The primary cause of Robby’s UC was heavy duty broad spectrum antibiotic used in Neonatal Intensive Care Unit when he was born prematurely, at 24 weeks. Unfortunately, the drugs that it took to save his life destroyed his gut.  FMT is one part (a huge part) of a total recovery program for Robby.

What other therapies have you done in conjunction with FMT?

We are also doing TSO (helminthic therapy), Specific Carbohydrate Diet, gluten/casein/corn/soy free, low dose intravenous immunoglobulin and other supplements.  Robby is not yet weaned off Entocort.

How and when did you first hear of FMT? 

We had been researching FMT since Robby was 1.5 but could not find a doctor to help us.  They had even refused to do a colonoscopy despite his horrific digestive symptoms, with the doctors saying he was acting that way because he was autistic. Since Robby has been treated for the severe UC he no longer acts “autistic”.  He has gone from 124 on the AETC to 50 in less than 5 months.  It took us 1.5 years to find a doctor who would agree to do a colonoscopy for him.  Once we had the UC diagnosis we knew what we were battling and all we had to do was decide the treatment course we wanted to pursue. Then finally we found PoP. We studied and read extensively about FMT before making a final commitment.  We joined the private FMT Facebook group and asked a lot of questions – bugged a lot of experienced people and got answers.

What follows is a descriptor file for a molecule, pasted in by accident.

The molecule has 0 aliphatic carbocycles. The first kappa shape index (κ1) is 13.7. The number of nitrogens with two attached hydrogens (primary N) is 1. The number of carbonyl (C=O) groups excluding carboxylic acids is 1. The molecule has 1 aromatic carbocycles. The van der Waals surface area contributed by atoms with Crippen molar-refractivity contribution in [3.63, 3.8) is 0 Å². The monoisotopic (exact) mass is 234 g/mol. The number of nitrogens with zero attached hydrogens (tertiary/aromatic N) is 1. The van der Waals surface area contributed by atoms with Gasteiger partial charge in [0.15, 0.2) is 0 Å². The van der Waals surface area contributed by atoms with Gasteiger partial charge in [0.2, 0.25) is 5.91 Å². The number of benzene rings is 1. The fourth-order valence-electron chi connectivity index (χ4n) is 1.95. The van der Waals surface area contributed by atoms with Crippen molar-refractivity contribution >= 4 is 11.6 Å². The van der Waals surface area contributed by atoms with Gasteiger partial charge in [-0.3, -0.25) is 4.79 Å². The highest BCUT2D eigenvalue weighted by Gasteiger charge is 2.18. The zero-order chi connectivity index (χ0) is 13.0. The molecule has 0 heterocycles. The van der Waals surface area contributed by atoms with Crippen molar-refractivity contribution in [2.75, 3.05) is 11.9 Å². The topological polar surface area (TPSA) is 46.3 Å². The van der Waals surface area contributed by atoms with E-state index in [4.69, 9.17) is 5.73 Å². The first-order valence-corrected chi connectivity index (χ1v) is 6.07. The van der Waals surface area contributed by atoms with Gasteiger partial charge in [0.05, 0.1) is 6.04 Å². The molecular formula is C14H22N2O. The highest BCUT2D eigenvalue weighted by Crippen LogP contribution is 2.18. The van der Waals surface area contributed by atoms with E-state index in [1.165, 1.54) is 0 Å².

What did your doctors say?

Our biomedical doctor who initially did not want us to do this – is now totally on board with the idea. Our functional doctor was on board from the beginning. Our pediatric GI has mailed us our file and notes and asked us not to contact him since we refused 6MP and decided to start FMT.  So he is obviously not a proponent of FMT.

What factors did you take into account when deciding to do FMT? 

We felt like FMT was our only option and that we had to try it.  We felt it was a much safer option than 6MP.  We decided that even if the FMT did not work, we would always wonder if we had done all we could before starting him on a dangerous drug like 6MP without even trying other avenues for healing.  Especially since our GI felt like the disease was a direct result of the antibiotics.

What was your FMT experience like?